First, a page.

Picture: B- Sound: C+ Extras: C- Film: B+
After starring in several Mel Brooks
comedies and being a fixture on the talk-show/variety-show circuit since the
1960s, chubby comedic actor Dom DeLuise finally earned enough clout
to star above the title in two big-studio comedies at the end of
the 1970s (Hot Stuff and Fatso) after
becoming the unofficial sidekick of then No. 1 box-office star Burt
Reynolds. After hilariously stealing the show in the Reynolds-directed The
End (1978), DeLuise himself decided to take a turn as a
star/director on Hot Stuff (1979), and the results
were very amusing.
Hot Stuff was a better comedy than most gave it credit for, and next up for
DeLuise was another project of a star pulling the double duty of acting and directing.
In this case it was Anne Bancroft directing for the first (and only) time, and
the movie was called Fatso. Produced by Brooksfilms, the
production company owned by Bancroft's husband, Mel Brooks, Fatso
is a comical variation of 1955's Marty, the great film
starring Ernest Borgnine as an overweight, middle-age Italian-American bachelor
who belatedly finds love. But while Marty was a gentle
drama about loneliness, Fatso is an often-boisterous comedy
that focuses a lot more on the compulsive overeating of its main character, Dom
DiNapoli (DeLuise), who could easily pass for a cousin of Borgnine's Marty.
Ever since he was a baby, Dom DiNapoli
loved to eat. Whenever he was upset as a child, his Italian mother used
food as the panacea to whatever ailed him. Dom's favorite cousin was Sal
because Sal always "had something good on him to eat." Sal
grows up to be even larger than Dom, and Fatso begins
with cousin Sal's untimely death at 39 due to obesity.
Dom runs a New York City card shop with
his high-strung sister, Antoinette (Bancroft), and lives upstairs of Antoinette
and her family with his also single younger brother, Frankie Jr. (Ron Carey,
best remembered as Levitt on Barney Miller). The
death of Sal causes Antoinette to start worrying about Dom's weight. Soon
she persuades her brother to go on a strict diet, but that's easier said
than done for a man whose very passion is delicious, high-calorie
food. Before long, Frankie Jr. is locking the refrigerator and kitchen
cabinets with chains, Dom joins a support group of fellow overweight dieters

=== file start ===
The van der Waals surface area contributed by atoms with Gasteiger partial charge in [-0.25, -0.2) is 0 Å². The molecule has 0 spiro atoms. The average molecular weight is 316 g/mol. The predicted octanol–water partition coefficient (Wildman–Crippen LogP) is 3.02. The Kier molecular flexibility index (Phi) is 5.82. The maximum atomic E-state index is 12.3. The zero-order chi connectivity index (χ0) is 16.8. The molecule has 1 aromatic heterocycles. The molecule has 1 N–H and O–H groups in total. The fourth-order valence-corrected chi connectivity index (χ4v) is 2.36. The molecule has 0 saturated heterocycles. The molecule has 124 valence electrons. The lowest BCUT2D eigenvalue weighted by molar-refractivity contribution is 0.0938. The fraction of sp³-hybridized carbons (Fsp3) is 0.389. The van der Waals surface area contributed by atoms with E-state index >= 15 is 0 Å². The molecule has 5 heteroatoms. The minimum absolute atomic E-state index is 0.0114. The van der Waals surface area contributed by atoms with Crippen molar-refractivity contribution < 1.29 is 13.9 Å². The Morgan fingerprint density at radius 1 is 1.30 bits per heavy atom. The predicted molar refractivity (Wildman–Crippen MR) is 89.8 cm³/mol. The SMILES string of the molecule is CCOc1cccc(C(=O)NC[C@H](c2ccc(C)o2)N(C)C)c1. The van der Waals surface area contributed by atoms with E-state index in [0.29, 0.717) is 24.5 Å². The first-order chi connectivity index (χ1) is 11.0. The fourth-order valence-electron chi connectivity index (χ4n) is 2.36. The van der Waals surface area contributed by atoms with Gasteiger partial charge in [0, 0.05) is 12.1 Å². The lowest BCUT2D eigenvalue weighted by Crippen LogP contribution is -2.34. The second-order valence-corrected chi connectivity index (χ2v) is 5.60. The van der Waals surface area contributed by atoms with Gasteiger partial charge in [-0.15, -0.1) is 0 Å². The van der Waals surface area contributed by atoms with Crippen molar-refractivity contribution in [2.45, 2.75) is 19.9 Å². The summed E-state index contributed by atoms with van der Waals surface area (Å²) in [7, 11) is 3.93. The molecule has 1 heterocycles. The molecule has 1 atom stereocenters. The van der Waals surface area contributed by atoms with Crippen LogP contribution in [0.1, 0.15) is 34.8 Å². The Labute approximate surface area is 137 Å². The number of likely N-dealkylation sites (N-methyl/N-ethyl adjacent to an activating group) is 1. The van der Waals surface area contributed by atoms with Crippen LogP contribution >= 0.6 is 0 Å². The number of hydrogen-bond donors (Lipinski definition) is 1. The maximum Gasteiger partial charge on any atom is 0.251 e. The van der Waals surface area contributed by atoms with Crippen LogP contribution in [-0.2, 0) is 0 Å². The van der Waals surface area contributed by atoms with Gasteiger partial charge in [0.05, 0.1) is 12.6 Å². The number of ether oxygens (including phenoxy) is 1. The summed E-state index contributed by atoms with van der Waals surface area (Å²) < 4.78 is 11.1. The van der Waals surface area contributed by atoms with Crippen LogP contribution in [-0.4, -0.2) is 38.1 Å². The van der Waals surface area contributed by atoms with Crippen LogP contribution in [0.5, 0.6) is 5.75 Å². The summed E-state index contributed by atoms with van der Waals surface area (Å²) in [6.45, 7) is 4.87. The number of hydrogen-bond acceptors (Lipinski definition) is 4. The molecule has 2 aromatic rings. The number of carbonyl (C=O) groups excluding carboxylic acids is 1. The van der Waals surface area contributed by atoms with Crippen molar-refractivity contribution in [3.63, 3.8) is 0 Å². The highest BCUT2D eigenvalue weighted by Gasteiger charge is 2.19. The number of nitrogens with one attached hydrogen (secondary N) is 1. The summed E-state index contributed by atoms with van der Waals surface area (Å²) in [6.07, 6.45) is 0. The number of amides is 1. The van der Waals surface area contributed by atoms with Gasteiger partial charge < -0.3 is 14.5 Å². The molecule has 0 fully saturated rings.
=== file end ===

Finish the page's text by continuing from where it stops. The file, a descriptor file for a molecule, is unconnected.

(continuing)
named Chubby Checkers, and tempers continually flare in the DiNapoli
household as poor Dom tries to resist temptation. After a couple of
uproarious lapses, Dom's only ray of hope comes in the form of a
pretty blonde of Polish and Italian ancestry named Lydia (Candice Azzara),
who works down the street. Dom discovers when he's around Lydia suddenly
his mind isn't always on food.
Fatso is an underrated, hilarious comedy with a lot of heart.
What makes it work is that writer-director Bancroft fills her movie with
seemingly authentic characters who are refreshingly alive with big
emotions. Bancroft, herself an Italian-American, seems to know this world
well, an old-fashioned community of good food, Church bazaars and no
mincing of words where being a Catholic meant something.
My only quibble with the film,
though, is also something I remember mentioning after leaving the theater when
I saw this as a kid: Dom DeLuise really isn't fat enough
in Fatso to the point where he's dangerously
overweight. When Fatso was filmed DeLuise was simply
a chubby guy who could have afforded to lose about 30 pounds, but
he would get much heavier in subsequent years and really turn
into the obese person the title implies.
Fatso is another title from the 20th Century Fox catalog that Anchor
Bay is distributing on DVD. The 1.85:1 anamorphic widescreen
transfer has pretty good picture quality for a
non-remastered title that's 26 years old, and the Dolby Digital 2.0 Mono sound is
merely acceptable. When Fatso was first announced for
DVD release over a year ago, an audio commentary with Anne Bancroft was listed
among the extras. Sadly, Bancroft passed away before the first
DVD release date in 2005, and Fatso didn't become
available for another year. There's no Bancroft commentary after all
on the new DVD. The only extras included are the original
theatrical trailer and Anchor Bay's always much-appreciated miniature
reproduction of the original theatrical poster inside the DVD case.